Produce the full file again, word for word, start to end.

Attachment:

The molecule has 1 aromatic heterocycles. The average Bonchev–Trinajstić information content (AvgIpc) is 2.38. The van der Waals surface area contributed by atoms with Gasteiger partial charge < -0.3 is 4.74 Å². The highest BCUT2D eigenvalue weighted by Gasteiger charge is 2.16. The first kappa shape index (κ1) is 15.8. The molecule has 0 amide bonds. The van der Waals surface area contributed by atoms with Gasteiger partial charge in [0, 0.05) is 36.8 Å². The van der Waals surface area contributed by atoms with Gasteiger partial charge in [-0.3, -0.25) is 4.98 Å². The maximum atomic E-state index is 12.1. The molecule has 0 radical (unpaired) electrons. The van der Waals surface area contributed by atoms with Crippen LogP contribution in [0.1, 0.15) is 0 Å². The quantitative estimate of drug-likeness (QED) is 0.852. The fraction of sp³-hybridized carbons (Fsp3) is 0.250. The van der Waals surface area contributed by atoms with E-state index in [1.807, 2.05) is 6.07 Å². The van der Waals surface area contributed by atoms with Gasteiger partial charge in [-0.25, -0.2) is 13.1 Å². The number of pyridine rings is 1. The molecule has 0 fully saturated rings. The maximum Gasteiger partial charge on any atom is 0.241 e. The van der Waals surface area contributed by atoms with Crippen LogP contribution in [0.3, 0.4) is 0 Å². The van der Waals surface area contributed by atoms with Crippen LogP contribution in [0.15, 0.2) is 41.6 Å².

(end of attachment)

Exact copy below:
The molecule has 1 aromatic heterocycles. The average Bonchev–Trinajstić information content (AvgIpc) is 2.38. The van der Waals surface area contributed by atoms with Gasteiger partial charge < -0.3 is 4.74 Å². The highest BCUT2D eigenvalue weighted by Gasteiger charge is 2.16. The first kappa shape index (κ1) is 15.8. The molecule has 0 amide bonds. The van der Waals surface area contributed by atoms with Gasteiger partial charge in [0, 0.05) is 36.8 Å². The van der Waals surface area contributed by atoms with Gasteiger partial charge in [-0.3, -0.25) is 4.98 Å². The maximum atomic E-state index is 12.1. The molecule has 0 radical (unpaired) electrons. The van der Waals surface area contributed by atoms with Crippen LogP contribution in [0.1, 0.15) is 0 Å². The quantitative estimate of drug-likeness (QED) is 0.852. The fraction of sp³-hybridized carbons (Fsp3) is 0.250. The van der Waals surface area contributed by atoms with E-state index in [1.807, 2.05) is 6.07 Å². The van der Waals surface area contributed by atoms with Gasteiger partial charge in [-0.25, -0.2) is 13.1 Å². The number of pyridine rings is 1. The molecule has 0 fully saturated rings. The maximum Gasteiger partial charge on any atom is 0.241 e. The van der Waals surface area contributed by atoms with Crippen LogP contribution in [0.3, 0.4) is 0 Å². The van der Waals surface area contributed by atoms with Crippen LogP contribution in [0.15, 0.2) is 41.6 Å².